To make mobile technology an effective contributor to digital transformation, organizations are looking at the following capabilities and considerations:
Use existing apps: One hundred and ninety-seven billion mobile apps were downloaded in 2017. Many are, or can be modified or combined, for business application. Using existing apps accelerates time-to-value and improves cost efficiency by taking advantage of domain and industry expertise built into the app.
Integrate and scale: IDC points out: “Applications offered on mobile phones and tablets have a separation between the mobile app and back-end business logic and data services.” Being able to connect logic and data to the device is critical to the effectiveness of mobile technology, whether the logic and data are on-premises, on the cloud or in hybrid configurations.
Scalability is important, too. Creating point mobile solutions without considering how to scale across an enterprise can be costly in terms of development, management and maintenance. A Forrester economic impact study for IBM Mobile at Scale found that development costs could be cut by US$300,000.
Remember the user: IBM reports that “more than 27 percent of global online transactions are conducted through mobile devices.” And yet “One third of companies do not use mobile apps to enhance customer experiences.” Mobile marketing and mobile workforce technologies present critical opportunities to transform how a business or brand is perceived across customers, employees and business partners.
Manage and secure: Enterprise mobility management (EMM) according to Gartner is “the ‘glue’ that connects mobile devices to their enterprise infrastructure.” As mobile technology pervades society and businesses, organizations look to EMM capabilities to configure devices and apps; track device usage and inventories; control and protect data; and support and troubleshoot issues.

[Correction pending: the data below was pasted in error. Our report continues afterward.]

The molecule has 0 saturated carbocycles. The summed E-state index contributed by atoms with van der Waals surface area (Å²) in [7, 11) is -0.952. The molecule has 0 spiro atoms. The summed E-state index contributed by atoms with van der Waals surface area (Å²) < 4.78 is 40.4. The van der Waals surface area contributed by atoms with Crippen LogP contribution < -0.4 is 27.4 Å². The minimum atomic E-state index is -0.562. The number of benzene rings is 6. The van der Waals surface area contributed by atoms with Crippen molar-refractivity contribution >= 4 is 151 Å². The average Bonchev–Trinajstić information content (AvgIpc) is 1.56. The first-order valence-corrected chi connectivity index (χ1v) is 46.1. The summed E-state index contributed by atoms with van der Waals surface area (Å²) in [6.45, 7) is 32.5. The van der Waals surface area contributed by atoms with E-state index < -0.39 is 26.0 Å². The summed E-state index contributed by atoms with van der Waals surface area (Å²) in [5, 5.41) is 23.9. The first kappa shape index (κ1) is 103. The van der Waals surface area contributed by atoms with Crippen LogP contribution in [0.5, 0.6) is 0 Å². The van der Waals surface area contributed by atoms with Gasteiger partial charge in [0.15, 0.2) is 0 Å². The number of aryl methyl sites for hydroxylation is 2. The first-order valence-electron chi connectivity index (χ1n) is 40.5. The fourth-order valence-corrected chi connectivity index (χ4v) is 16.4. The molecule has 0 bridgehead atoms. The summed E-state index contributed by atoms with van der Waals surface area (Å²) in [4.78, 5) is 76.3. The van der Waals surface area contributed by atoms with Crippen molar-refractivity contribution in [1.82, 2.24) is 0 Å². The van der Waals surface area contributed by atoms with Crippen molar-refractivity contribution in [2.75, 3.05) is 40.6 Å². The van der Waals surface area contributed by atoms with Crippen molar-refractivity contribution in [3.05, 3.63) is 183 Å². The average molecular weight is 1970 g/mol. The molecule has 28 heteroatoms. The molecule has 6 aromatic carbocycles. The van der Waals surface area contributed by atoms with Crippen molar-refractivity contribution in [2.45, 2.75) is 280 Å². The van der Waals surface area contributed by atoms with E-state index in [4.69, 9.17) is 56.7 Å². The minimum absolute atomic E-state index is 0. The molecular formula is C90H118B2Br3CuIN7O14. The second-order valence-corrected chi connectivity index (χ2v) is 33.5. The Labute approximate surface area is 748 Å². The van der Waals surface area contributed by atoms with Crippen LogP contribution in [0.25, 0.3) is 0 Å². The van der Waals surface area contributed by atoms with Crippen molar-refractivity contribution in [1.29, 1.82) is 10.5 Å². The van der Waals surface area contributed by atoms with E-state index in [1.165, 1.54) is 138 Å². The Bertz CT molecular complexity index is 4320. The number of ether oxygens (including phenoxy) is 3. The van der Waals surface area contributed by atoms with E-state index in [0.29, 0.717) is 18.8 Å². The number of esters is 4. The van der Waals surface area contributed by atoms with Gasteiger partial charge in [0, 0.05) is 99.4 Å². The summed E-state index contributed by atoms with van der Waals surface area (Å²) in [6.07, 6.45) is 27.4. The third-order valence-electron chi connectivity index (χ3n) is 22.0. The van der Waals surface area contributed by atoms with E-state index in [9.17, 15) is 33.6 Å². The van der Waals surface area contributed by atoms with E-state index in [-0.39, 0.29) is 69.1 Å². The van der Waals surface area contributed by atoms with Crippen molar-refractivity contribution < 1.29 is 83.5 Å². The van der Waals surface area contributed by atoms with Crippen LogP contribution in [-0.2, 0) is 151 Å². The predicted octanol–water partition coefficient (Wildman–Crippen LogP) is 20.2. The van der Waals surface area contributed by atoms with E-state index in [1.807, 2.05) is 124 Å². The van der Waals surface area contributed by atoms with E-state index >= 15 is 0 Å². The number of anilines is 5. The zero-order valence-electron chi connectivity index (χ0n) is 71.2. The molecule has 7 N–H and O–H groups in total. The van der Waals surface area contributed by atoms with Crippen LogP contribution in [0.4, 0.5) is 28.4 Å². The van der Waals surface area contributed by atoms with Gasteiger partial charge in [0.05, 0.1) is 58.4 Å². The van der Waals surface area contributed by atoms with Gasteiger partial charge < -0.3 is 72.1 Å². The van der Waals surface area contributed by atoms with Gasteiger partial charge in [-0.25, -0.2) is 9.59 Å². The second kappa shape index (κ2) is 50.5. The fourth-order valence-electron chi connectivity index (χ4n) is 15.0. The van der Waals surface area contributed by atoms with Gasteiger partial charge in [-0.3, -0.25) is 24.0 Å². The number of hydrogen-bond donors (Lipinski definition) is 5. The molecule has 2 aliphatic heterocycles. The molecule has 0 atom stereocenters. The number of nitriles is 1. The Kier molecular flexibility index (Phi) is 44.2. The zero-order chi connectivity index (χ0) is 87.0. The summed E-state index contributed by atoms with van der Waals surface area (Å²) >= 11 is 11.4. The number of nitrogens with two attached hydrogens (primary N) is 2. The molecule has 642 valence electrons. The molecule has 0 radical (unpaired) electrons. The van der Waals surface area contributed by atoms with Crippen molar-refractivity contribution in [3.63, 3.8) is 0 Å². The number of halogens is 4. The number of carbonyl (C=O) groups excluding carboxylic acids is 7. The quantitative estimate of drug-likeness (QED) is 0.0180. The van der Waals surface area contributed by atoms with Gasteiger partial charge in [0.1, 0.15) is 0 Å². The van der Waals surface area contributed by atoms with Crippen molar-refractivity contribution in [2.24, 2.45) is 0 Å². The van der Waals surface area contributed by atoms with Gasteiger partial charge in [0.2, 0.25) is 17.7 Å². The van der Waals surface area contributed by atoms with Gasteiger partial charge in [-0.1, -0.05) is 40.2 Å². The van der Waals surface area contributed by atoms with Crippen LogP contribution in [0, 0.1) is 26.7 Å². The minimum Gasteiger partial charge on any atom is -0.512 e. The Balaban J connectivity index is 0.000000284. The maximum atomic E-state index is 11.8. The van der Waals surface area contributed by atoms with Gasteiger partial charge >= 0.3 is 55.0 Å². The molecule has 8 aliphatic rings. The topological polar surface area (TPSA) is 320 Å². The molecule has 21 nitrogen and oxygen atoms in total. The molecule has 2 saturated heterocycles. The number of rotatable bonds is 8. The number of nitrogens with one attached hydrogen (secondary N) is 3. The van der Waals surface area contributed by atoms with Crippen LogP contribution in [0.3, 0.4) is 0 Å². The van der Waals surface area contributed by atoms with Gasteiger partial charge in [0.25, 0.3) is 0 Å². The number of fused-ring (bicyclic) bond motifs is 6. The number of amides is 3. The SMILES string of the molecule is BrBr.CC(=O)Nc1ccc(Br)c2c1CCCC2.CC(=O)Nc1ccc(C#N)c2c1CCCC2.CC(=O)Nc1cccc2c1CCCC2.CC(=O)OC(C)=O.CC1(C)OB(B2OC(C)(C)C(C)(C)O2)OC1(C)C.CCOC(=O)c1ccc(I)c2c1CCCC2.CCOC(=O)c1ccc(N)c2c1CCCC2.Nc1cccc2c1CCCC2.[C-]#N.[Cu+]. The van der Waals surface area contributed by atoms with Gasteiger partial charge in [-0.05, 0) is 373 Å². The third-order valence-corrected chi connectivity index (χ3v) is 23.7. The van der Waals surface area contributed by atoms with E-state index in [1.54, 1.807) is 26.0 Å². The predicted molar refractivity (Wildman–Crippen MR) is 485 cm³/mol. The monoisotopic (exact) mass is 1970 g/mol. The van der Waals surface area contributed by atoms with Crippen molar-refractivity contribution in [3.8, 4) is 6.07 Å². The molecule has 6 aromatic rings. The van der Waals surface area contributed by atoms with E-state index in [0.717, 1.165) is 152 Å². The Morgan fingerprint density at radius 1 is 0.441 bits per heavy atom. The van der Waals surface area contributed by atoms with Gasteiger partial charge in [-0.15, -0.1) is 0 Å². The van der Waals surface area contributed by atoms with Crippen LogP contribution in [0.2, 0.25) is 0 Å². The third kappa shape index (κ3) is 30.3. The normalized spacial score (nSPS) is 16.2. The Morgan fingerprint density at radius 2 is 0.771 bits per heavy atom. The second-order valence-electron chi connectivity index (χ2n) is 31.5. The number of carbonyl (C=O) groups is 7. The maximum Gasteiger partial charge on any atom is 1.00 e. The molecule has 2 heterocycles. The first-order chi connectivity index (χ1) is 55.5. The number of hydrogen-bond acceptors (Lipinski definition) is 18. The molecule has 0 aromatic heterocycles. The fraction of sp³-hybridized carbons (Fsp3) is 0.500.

A key consideration for EMM is BYOD — bring your own device. BYOD is an IT policy where employees are allowed or encouraged to use their personal mobile devices to access enterprise data and systems. Effectively adopted, BYOD can improve productivity, increase employee satisfaction and save money. At the same time, it presents security and device management questions that need to be addressed.
Security is a must for any digital endeavor. Seventy-six percent of CIOs say it is the top concern. With an estimated 80 billion devices coming online by 2025, IT security professionals face a daunting mobile security battle in terms of volume, complexity and the granularity of security issues. Artificial Intelligence (AI) is emerging as a key weapon. Unified endpoint management (UEM) solutions are incorporating AI technologies to discern security anomalies in vast amounts of data and complex systems. They can quickly surface and remediate malware incidents, for example, or recommend actions to meet regulatory requirements from a centralized dashboard.
Build better apps. In the cloud. Mobile app developers are under pressure to build and deploy applications that deliver business value. The cloud offers an effective platform to develop, test and manage applications with greater speed, quality and cost efficiency.
Developers can use application programming interface (API) services to connect apps to back-end data and focus on front-end functions and business needs. They can readily add authentication to apps to bolster security. The platform also gives them access to AI and cognitive services like natural language processing and advanced analytics. These services can deliver insights to devices and users to automate routine tasks and improve business decisions.